While VKD3D-Proton continues to be the downstream used by Valve's Steam Play (Proton) and receiving a bulk of the Windows D3D12 gaming optimizations, Wine's upstream VKD3D project continues to evolve for mapping the Direct3D 12 API atop Vulkan. Released on Thursday was VKD3D 1.9 as the newest feature update.
AMD used to release new AMDVLK Vulkan driver updates on a near weekly basis for Linux users but that has slowed down for a while. We are approaching the end of Q3 and now AMDVLK 2023.Q3.2 has been published as their first new open-source driver release since early August.
This shouldn't come as any surprise to any longtime Phoronix readers and dedicated open-source/Linux enthusiasts, but Valve with their work on the Steam Deck and SteamOS have been lifting the open-source ecosystem as a whole. A talk this week at the Linux Foundation Europe's Open-Source Summit highlighted some of the great and ongoing contributions by Valve and their partners.
Intel engineers have published their Compoute Runtime 23.30.26918.9 that provides their open-source Level Zero and OpenCL support for use on Windows and Linux platforms with Intel integrated/discrete graphics hardware.
The beta images of the Ubuntu 23.10 "Mantic Minotaur" release are now available for testing ahead of the planned official release in October.
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Cloud Hypervisor 35 was released on Thursday for this open-source, Rust-based VMM that was originally started by Intel software engineers before evolving into a multi-vendor initiative for secure and cloud focused workloads.
AMD's GPUOpen team today released a number of updated components for graphics application/engine developers.
With the new Linux 6.5 kernel stable series one of the many new features is defaulting to the AMD P-State driver with the EPP/active mode compared to the long-used default of the ACPI CPUFreq driver. As shown in various Phoronix articles this can help with the mobile/desktop performance with this new default change while this article is looking at the Ryzen for server benefits too.
Amid all the recent chatter around Bcachefs working its way toward mainline and all the ongoing improvements to existing Linux file-systems, you may have forgotten about Puzzlefs as the new file-system aiming to be an optimal solution for containers and with a kernel driver written in the Rust programming language.
Over the summer the AMDGPU compiler back-end in upstream LLVM began with new targets for GFX1150 and GFX1151 which given all things known are likely the "RDNA3 Refresh" APUs. That work started out light with not much in the way of different code paths from the existing GFX11 support but we're beginning to see some new instructions added for the RDNA3 refresh graphics processors.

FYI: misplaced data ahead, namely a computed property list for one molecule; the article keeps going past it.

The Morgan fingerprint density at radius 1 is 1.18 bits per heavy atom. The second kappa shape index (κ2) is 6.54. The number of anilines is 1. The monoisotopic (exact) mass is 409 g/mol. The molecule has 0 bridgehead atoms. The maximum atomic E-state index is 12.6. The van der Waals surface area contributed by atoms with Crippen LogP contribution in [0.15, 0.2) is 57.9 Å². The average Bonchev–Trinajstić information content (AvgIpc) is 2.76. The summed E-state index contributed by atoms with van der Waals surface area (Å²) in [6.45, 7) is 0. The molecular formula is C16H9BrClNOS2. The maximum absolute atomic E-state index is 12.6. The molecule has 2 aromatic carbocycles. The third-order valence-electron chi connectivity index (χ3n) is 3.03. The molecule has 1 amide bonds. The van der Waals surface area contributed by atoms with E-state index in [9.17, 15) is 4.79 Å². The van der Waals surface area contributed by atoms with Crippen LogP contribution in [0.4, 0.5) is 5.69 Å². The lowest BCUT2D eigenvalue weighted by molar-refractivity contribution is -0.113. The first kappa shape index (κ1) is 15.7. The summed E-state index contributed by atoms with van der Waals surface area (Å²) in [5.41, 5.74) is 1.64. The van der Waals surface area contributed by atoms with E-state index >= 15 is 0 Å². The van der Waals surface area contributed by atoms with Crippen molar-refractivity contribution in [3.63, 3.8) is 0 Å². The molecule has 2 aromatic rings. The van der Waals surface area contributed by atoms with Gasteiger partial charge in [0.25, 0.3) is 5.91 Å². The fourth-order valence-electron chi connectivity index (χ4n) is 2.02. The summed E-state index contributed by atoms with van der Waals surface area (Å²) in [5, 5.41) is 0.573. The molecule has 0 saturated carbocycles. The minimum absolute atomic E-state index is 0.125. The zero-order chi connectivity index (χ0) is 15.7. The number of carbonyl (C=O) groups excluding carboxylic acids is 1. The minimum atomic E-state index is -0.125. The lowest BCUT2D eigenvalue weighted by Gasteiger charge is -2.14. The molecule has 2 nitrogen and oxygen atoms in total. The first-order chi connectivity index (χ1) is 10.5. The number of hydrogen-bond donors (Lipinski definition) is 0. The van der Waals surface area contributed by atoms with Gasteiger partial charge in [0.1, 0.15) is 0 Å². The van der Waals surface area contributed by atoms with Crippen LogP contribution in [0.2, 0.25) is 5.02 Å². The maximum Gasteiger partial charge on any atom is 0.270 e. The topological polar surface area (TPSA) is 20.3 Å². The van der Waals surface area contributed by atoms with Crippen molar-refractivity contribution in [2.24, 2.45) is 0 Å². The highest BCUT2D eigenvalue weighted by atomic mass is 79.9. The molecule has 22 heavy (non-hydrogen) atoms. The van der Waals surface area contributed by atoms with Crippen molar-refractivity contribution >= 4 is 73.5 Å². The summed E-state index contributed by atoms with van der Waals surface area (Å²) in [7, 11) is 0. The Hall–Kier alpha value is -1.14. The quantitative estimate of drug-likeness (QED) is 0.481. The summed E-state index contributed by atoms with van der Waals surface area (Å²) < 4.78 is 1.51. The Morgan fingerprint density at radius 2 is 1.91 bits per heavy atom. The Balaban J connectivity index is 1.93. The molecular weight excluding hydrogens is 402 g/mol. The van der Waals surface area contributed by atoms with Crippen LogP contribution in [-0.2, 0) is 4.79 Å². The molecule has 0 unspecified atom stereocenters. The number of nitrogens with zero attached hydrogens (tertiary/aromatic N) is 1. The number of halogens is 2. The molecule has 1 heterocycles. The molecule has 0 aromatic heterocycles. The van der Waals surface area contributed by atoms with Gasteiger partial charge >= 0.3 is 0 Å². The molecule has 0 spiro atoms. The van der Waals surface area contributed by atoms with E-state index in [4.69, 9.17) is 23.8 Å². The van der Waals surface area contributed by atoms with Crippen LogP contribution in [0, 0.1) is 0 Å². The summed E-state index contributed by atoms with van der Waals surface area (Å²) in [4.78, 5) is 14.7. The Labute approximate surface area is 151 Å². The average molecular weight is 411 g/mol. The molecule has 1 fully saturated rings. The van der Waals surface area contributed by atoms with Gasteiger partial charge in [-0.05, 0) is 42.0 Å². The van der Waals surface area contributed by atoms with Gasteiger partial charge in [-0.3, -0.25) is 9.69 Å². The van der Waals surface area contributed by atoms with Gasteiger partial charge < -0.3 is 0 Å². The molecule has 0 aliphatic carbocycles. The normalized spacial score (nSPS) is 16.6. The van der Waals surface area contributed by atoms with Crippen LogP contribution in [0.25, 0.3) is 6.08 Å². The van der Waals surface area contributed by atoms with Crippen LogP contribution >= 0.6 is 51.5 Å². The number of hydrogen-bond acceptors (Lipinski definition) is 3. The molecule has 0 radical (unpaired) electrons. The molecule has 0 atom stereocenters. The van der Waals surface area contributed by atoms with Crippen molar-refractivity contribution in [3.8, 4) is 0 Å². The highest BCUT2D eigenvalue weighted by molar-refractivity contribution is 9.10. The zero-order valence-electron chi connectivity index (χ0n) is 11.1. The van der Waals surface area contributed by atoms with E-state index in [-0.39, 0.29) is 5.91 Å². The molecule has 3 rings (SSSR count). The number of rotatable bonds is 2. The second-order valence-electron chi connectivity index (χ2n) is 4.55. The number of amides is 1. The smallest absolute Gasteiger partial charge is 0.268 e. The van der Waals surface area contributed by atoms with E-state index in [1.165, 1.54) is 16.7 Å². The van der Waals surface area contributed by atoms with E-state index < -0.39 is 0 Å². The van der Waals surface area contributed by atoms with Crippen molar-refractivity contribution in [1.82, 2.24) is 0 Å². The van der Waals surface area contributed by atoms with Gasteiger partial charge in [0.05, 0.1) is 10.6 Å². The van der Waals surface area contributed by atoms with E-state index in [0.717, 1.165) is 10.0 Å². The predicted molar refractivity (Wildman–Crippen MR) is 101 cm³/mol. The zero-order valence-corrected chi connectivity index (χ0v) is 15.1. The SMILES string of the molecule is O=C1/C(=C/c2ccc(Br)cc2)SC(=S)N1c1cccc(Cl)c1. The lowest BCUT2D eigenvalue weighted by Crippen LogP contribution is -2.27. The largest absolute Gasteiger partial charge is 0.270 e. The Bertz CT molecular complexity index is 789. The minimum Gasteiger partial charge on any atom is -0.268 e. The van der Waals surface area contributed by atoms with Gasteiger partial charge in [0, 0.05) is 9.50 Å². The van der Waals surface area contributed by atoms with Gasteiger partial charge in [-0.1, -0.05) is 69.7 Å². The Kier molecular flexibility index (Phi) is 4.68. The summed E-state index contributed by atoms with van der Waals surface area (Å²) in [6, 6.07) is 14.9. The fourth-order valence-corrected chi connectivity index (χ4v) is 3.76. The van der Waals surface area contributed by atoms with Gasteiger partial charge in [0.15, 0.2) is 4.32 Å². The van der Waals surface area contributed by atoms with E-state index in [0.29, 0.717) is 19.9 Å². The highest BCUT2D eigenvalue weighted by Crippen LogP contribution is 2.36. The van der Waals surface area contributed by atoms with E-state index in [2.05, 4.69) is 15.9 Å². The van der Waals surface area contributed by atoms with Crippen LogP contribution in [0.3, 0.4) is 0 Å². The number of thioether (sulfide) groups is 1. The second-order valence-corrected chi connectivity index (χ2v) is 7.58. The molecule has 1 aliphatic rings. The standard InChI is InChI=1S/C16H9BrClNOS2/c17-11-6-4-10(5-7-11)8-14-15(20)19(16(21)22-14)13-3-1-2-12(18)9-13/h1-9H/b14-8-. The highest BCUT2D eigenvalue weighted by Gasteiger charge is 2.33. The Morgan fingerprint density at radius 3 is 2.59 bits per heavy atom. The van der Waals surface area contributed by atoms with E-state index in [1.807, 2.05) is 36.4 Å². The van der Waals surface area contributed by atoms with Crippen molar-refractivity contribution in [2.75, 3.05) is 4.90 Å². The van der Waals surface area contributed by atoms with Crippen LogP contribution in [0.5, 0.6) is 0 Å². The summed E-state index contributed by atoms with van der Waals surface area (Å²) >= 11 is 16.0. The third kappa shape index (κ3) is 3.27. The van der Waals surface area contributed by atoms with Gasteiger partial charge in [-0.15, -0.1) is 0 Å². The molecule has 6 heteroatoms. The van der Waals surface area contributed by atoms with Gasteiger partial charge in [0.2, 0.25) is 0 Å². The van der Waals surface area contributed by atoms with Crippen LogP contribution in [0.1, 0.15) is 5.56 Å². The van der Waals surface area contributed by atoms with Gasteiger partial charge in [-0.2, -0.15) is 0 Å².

The CentOS board has approved the creation of a CentOS Integration Special Interest Group (SIG) to assist those building products and services atop Red Hat Enterprise Linux (RHEL) or in particular its upstream, CentOS Stream.
Mesa 23.1.8 was released on Wednesday as yet another bi-weekly stable release for the Mesa 23.1 release as that series drags on while waiting for Mesa 23.2 to materialize.
GNOME 45 is out as stable today as the latest six-month update to this open-source desktop environment that will be powering the likes of Ubuntu 23.10 and Fedora Workstation 39.
The latest set of patches for the Wine Wayland driver have been posted for review that continue working on enabling native Wayland support for this open-source software that allows Windows applications and games to be enjoyed under Linux.
Intel announced this morning on the second day of their Innovation 2023 conference that they are collaborating with software vendors such as Red Hat, Canonical, and SUSE for providing Intel-optimized Linux distributions.
Last year Intel announced Project Amber as an effort to verify the trustworthiness of clouds. Project Amber was talked up as "an innovative service-based security implementation" for the remote verification of the trustworthiness of compute assets. Project Amber is now rolling out as the Intel Trust Authority.
There's just under one month to go now until the X.Org Developers' Conference (XDC) returns to A Coruña, Spain for the annual development conference focused on open-source graphics drivers (Mesa), Wayland, and related Linux display/graphics infrastructure although the X.Org Server itself hasn't received much attention in recent years. Here's a look at some of the planned talks for the exciting XDC 2023.
When it comes to Glibc HWCAPs for allowing the C library to load optimized libraries based upon the CPU features at run-time, it's mostly been focused on the x86_64 world for targeting higher x86-64 levels or being able to load optimized libraries for systems with AVX support. Loongson though has now contributed initial LoongArch HWCAPs support.
While Simultaneous Multi-Threading (SMT) isn't as common on Arm SoCs as it is in the x86 and POWER worlds, there are some SMT-capable designs like with the HiSilicon Kupeng 930 for Arm servers. HiSilicon engineers are working now to extend Linux's SMT run-time controls to work on ARM64 (AArch64).
In addition to Oracle releasing OpenJDK 21 / Java 21 on Tuesday, their GraalVM team also carried out a same-day release of GraalVM with the new Java 21 features and more.
NVIDIA's latest patches intended for the upstream Linux kernel are over on the networking side of the house with their Mellanox wares as they prepare 800Gb/s (XDR) support within the RDMA/InfiniBand code.
As a continuation of last week's article looking at Linux 6.6 bringing some impressive gains for AMD EPYC Bergamo, over the past few days I've also tested Linux 6.5 stable and Linux 6.6 Git on Genoa and Genoa-X processors as well as Intel Xeon Scalable "Sapphire Rapids" in looking at this next kernel version's performance. The Sapphire Rapids performance was largely flat while for an interesting class of workloads the Linux 6.6 performance drives the AMD EPYC server performance much higher.
Intel is kicking off their Innovation 2023 conference in San Jose with many exciting announcements. Freed from embargo this morning is news around their upcoming mobile and server processors, lots of AI talk, Intel's continued software advancements to complement their hardware, and more.